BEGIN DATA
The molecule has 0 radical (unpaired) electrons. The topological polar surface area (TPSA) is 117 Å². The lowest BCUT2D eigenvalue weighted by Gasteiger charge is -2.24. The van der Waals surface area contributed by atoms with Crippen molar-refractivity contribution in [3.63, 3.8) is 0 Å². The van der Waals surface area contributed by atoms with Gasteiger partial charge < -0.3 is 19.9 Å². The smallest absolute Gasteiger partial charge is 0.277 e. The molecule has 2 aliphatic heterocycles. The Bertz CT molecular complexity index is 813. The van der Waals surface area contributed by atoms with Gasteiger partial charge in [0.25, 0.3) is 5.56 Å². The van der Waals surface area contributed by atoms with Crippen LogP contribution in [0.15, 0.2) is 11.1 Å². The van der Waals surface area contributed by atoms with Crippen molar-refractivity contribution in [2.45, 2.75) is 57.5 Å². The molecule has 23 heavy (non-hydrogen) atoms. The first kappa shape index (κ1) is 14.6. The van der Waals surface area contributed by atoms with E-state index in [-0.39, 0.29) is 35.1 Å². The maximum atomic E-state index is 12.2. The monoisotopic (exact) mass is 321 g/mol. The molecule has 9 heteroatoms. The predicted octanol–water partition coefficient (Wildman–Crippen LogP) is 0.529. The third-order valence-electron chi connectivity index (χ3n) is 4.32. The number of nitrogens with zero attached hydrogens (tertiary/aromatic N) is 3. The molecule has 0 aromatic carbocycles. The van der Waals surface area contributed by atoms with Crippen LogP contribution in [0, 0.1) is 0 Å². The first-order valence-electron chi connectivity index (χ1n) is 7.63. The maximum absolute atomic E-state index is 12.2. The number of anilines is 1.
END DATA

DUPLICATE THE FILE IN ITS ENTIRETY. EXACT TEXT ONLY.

The molecule has 0 radical (unpaired) electrons. The topological polar surface area (TPSA) is 117 Å². The lowest BCUT2D eigenvalue weighted by Gasteiger charge is -2.24. The van der Waals surface area contributed by atoms with Crippen molar-refractivity contribution in [3.63, 3.8) is 0 Å². The van der Waals surface area contributed by atoms with Gasteiger partial charge < -0.3 is 19.9 Å². The smallest absolute Gasteiger partial charge is 0.277 e. The molecule has 2 aliphatic heterocycles. The Bertz CT molecular complexity index is 813. The van der Waals surface area contributed by atoms with Gasteiger partial charge in [0.25, 0.3) is 5.56 Å². The van der Waals surface area contributed by atoms with Crippen LogP contribution in [0.15, 0.2) is 11.1 Å². The van der Waals surface area contributed by atoms with Crippen molar-refractivity contribution in [2.45, 2.75) is 57.5 Å². The molecule has 23 heavy (non-hydrogen) atoms. The first kappa shape index (κ1) is 14.6. The van der Waals surface area contributed by atoms with E-state index in [-0.39, 0.29) is 35.1 Å². The maximum atomic E-state index is 12.2. The monoisotopic (exact) mass is 321 g/mol. The molecule has 9 heteroatoms. The predicted octanol–water partition coefficient (Wildman–Crippen LogP) is 0.529. The third-order valence-electron chi connectivity index (χ3n) is 4.32. The number of nitrogens with zero attached hydrogens (tertiary/aromatic N) is 3. The molecule has 0 aromatic carbocycles. The van der Waals surface area contributed by atoms with Crippen LogP contribution in [0, 0.1) is 0 Å². The first-order valence-electron chi connectivity index (χ1n) is 7.63. The maximum absolute atomic E-state index is 12.2. The number of anilines is 1.